A less potent reduction in inflation is manifested in the services segment and household goods. Other exceptions include the communication and transport segment. With the country being a leading oil exporter, departments that rely on petroleum for energy were not hard hit by the economic crisis. The country saw it fit to plough back oil products into its own market to reduce high prices (Khouja and Sadler, 2013). The housing department, mainly composed of rent, also exhibits minor but significant drops in inflation. Currently, this department is experiencing minor rates of inflation. However, even though the rate of housing inflation has reduced since the recession, it recently increased from 2.3 percent in February to 2.5 percent in March 2013. As the first quarter of 2013 ended, general inflation in Kuwait registered a significant reduction and is expected to maintain this trend for the rest of the year. However, considering monthly dynamics, CBK does not rule out the inflation rising as the year progresses. This is because the current percentage is at a critical low point.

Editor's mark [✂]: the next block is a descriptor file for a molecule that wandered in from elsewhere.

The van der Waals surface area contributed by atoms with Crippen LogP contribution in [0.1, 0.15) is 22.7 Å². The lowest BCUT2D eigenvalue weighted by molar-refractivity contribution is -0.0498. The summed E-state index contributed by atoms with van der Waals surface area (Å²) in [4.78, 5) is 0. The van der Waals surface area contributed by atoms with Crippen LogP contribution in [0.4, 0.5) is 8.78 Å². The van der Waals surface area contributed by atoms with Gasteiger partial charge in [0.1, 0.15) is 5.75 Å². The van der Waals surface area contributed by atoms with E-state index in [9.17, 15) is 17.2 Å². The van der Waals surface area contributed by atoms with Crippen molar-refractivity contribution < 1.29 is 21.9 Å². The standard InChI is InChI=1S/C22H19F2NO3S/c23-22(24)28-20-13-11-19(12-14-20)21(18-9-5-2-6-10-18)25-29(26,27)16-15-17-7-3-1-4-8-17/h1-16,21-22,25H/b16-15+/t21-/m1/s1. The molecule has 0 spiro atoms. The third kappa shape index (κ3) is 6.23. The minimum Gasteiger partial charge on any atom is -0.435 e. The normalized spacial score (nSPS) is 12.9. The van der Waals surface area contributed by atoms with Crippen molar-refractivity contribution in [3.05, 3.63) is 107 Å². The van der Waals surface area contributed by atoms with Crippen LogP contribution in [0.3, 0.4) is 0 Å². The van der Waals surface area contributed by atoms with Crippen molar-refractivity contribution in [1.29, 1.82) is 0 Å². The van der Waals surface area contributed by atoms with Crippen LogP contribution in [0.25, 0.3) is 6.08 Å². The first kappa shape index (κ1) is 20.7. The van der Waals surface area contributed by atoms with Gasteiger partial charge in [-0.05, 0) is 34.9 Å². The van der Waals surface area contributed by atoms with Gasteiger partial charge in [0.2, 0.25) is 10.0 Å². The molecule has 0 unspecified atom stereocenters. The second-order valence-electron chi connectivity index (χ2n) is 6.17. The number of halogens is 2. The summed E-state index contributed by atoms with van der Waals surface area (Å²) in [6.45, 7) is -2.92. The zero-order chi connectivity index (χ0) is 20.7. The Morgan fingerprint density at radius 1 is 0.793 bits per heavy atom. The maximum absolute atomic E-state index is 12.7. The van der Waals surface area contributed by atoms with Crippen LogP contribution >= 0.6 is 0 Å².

In Kuwait, the rate of unemployment measures the number of people actively searching for a job over the entire work force. The Statistical Economic and Social Research and Training Center for Islamic Countries (SESRIC) body is responsible for reporting the rate of unemployment in Kuwait. According to SESRIC, the rate if unemployment between 2010 and 2013 in the country remains unchanged at 2.82 percent. However, this unemployment rate is significantly higher than when the economic crisis struck. Between 2008 and 2010, the rate of unemployment in Kuwait was between 1.64 and 1.71 percent. Ultimately, the recession rendered many people jobless and limited employment opportunities (al-Hamid, 2010). This is mainly a result of lay-offs as many companies looked to cutback on salary expenses to address the crisis.